Home > Get Legal Help > Legal Resources > Path to Status in the U.S. > DACA (Deferred Action for Childhood Arrivals)

***At this time, Immigration Equality does not recommend that you file for DACA if you have never done so before.***

On June 15, 2012, President Obama created a new policy calling for deferred action for certain undocumented young people who came to the U.S. as children. Applications under the program which is called Deferred Action for Childhood Arrivals (“DACA”) began on August 15, 2012.

We put together the following FAQ to help answer questions about what this all means, who is eligible, and what eligible youth can do next.

What does “deferred action” mean?

Deferred action is a discretionary, limited immigration benefit by DHS. It can be granted to individuals who are in removal proceedings, who have final orders of removal, or who have never been in removal proceedings. Individuals who have deferred action status can apply for employment authorization and are in the U.S. under color of law. However, there is no direct path from deferred action to lawful permanent residence or to citizenship.  And, it can be revoked at any time.

Who is eligible for DACA relief?

Individuals who meet the following criteria can apply for deferred action for childhood arrivals:

  • are under 31 years of age as of June 15, 2012;
  • came to the U.S. while under the age of 16;
  • have continuously resided in the U.S. from June 15, 2007 to the present. (For purposes of calculating this five year period, brief and innocent absences from the United States for humanitarian reasons will not be included);
  • entered the U.S. without inspection or fell out of lawful visa status before June 15, 2012;
  • were physically present in the United States on June 15, 2012, and at the time of making the request for consideration of deferred action with USCIS;
  • are currently in school, have graduated from high school, have obtained a GED, or have been honorably discharged from the Coast Guard or armed forces;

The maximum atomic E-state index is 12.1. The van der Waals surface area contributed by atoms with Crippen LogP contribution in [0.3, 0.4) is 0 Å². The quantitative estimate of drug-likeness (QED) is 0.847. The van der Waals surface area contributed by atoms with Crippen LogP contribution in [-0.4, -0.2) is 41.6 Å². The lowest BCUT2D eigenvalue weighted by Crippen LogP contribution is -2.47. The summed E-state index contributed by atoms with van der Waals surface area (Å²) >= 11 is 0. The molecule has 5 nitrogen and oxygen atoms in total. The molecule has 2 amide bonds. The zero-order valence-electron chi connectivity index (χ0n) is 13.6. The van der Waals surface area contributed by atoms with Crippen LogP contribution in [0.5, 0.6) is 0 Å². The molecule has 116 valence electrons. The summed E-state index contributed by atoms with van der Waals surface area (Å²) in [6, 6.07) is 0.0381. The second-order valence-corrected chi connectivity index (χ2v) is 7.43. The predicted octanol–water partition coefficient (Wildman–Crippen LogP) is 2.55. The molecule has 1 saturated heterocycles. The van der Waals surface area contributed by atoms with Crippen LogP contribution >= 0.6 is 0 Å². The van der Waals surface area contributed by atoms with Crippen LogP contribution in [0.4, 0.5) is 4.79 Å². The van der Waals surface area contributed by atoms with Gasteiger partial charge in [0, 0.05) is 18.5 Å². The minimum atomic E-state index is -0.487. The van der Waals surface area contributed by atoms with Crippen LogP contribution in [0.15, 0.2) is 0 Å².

• have not been convicted of a felony offense, a significant misdemeanor, or more than three misdemeanors of any kind; and
  • do not pose a threat to national security or public safety.

Applicants will have to provide documentary evidence of the above criteria. In addition, every applicant must complete and pass a biographic and biometric background check.

What is a significant misdemeanor?

DHS will deem as “significant” any misdemeanor involving any of the following, regardless of the sentence imposed:

  • burglary;
  • domestic violence;
  • sexual abuse or exploitation;
  • unlawful possession of firearms;
  • driving under the influence; or
  • drug distribution or trafficking.

In addition, any other misdemeanor for which an applicant was sentenced to more than 90 days in jail, not including suspended sentences and time held pursuant to an immigration detainer, will be deemed a significant misdemeanor.

How old do I have to be to apply for deferred action?

In general an applicant must be at least 15 years of age at the time they apply. The exception to this rule is if the applicant is in removal proceedings, has a final order of removal or has an order of voluntary departure: then, they can seek DACA even if they are below the age of 15.

If the applicant was 31 years of age or older as of June 15, 2012 they are not eligible for DACA.